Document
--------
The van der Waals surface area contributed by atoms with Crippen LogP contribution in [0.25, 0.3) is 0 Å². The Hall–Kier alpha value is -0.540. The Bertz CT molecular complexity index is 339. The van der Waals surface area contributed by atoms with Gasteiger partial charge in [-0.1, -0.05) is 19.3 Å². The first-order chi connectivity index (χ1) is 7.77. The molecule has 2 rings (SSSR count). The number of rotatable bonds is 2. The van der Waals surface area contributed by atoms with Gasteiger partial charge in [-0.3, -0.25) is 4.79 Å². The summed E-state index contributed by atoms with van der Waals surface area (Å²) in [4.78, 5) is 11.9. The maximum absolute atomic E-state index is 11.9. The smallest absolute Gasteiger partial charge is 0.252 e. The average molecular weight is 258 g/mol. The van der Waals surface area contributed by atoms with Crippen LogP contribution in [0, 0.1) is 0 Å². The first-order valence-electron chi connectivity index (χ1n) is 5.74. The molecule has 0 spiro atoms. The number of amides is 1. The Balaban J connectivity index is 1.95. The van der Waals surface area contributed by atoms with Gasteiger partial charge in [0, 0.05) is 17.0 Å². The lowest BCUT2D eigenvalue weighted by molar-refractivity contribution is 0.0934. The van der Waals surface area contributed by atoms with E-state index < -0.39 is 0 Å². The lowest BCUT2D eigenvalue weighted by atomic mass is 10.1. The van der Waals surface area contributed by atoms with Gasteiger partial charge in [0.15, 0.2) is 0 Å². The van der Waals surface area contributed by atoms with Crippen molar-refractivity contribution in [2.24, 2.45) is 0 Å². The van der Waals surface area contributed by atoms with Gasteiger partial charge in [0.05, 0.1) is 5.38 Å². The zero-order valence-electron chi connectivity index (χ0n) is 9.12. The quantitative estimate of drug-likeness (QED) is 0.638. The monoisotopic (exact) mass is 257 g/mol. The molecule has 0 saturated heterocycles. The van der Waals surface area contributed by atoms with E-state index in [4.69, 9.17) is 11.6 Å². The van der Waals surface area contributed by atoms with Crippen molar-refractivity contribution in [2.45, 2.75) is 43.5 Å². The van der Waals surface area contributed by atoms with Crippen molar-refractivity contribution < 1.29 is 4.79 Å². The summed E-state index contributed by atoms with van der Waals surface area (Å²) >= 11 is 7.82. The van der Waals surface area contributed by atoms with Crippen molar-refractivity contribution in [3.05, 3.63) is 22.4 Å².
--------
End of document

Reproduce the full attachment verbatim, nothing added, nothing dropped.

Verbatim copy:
The van der Waals surface area contributed by atoms with Crippen LogP contribution in [0.25, 0.3) is 0 Å². The Hall–Kier alpha value is -0.540. The Bertz CT molecular complexity index is 339. The van der Waals surface area contributed by atoms with Gasteiger partial charge in [-0.1, -0.05) is 19.3 Å². The first-order chi connectivity index (χ1) is 7.77. The molecule has 2 rings (SSSR count). The number of rotatable bonds is 2. The van der Waals surface area contributed by atoms with Gasteiger partial charge in [-0.3, -0.25) is 4.79 Å². The summed E-state index contributed by atoms with van der Waals surface area (Å²) in [4.78, 5) is 11.9. The maximum absolute atomic E-state index is 11.9. The smallest absolute Gasteiger partial charge is 0.252 e. The average molecular weight is 258 g/mol. The van der Waals surface area contributed by atoms with Crippen LogP contribution in [0, 0.1) is 0 Å². The first-order valence-electron chi connectivity index (χ1n) is 5.74. The molecule has 0 spiro atoms. The number of amides is 1. The Balaban J connectivity index is 1.95. The van der Waals surface area contributed by atoms with Gasteiger partial charge in [0, 0.05) is 17.0 Å². The lowest BCUT2D eigenvalue weighted by molar-refractivity contribution is 0.0934. The van der Waals surface area contributed by atoms with E-state index < -0.39 is 0 Å². The lowest BCUT2D eigenvalue weighted by atomic mass is 10.1. The van der Waals surface area contributed by atoms with Gasteiger partial charge in [0.15, 0.2) is 0 Å². The van der Waals surface area contributed by atoms with Crippen molar-refractivity contribution in [2.24, 2.45) is 0 Å². The van der Waals surface area contributed by atoms with Gasteiger partial charge in [0.05, 0.1) is 5.38 Å². The zero-order valence-electron chi connectivity index (χ0n) is 9.12. The quantitative estimate of drug-likeness (QED) is 0.638. The monoisotopic (exact) mass is 257 g/mol. The molecule has 0 saturated heterocycles. The van der Waals surface area contributed by atoms with E-state index in [4.69, 9.17) is 11.6 Å². The van der Waals surface area contributed by atoms with Crippen molar-refractivity contribution in [2.45, 2.75) is 43.5 Å². The van der Waals surface area contributed by atoms with Crippen molar-refractivity contribution < 1.29 is 4.79 Å². The summed E-state index contributed by atoms with van der Waals surface area (Å²) >= 11 is 7.82. The van der Waals surface area contributed by atoms with Crippen molar-refractivity contribution in [3.05, 3.63) is 22.4 Å².